December 10, 2015
One in five Australians suffer from a mental health disorder and employers need to do more to tackle the related issues. That is the central claim made in a new OECD report called Mental Health and Work: Australia. The study claims that mental health issues cost the Australian economy AUD 28.6 billion per year, equivalent to 2.2 percent of GDP. Adding indirect costs, such as productivity loss or sickness absence, nearly doubles that amount. The report is the ninth in a series of reports looking at how education, health, social and labour market policy challenges identified in a 2012 report called Sick on the Job? Myths and Realities about Mental Health and Work are being tackled in OECD countries. The report suggest that while Australia’s recent mental health reform is an important and helpful development, the country ‘needs to do more to help people with mild to moderate mental health issues at and into work’.
The report notes that the importance of investing in mental health has been high on the government’s agenda. However, the fragmented nature of initiatives and the lack of continuity in funding have hindered the country’s ability to improve labour market outcomes among workers who suffer from mental ill-health.
A comprehensive approach is needed to make employment issues a concern of the health care services, to help young people succeed in their future working lives and to better design and target employment services for jobseekers with a mental illness.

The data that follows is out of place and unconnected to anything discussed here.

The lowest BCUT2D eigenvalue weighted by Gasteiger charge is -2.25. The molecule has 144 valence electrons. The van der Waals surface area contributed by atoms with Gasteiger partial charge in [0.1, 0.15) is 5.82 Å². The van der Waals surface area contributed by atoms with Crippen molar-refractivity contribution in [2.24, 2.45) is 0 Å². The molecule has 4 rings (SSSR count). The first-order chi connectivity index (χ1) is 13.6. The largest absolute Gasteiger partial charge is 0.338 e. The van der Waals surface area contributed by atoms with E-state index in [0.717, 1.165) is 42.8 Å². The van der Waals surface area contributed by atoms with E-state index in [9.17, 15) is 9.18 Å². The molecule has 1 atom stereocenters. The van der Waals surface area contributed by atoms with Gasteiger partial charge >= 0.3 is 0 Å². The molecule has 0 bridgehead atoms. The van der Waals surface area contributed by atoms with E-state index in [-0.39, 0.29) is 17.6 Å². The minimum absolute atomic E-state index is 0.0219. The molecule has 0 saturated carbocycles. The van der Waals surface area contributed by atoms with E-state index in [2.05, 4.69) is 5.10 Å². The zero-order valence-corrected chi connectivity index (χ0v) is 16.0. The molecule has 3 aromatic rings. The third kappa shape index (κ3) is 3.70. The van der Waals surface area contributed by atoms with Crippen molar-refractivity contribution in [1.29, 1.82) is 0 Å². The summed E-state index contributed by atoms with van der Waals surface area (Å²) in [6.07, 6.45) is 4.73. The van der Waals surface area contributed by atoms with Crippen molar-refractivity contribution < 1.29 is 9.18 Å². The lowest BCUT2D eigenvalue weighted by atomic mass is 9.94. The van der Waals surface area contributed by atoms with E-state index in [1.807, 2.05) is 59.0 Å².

The OECD report highlights that there is no structural collaboration between the health care and employment sectors in Australia, and general practitioners often lack knowledge of the capacity to work of people with mental health problems. Work should be seen as part of the treatment of mental health problems and not just a hindrance to recovery, says the report.
In Australia, people affected by mental health issues are three times more likely to be unemployed than those with no mental health problems. To limit the risk of long-term unemployment, Australia must improve early identification of mental health problems, invest in appropriate services for jobseekers with mental-ill health and encourage post-placement support.
Change is also needed in policies to support young people with mental health problems who struggle at school and in their transition to working life. The OECD recommends that Australia create a coherent nationwide support structure to act upon early school leaving and support young people with mental health problems in their transition to work.
Another key issue to be addressed is the role of employers in dealing with mental health issues. Policymakers should strengthen employers’ responsibility in sickness management and in offering employees occupational mental health services, regardless of the work-relatedness of workers’ mental health issues.
More information about OECD’s Mental Health and Work series are available here.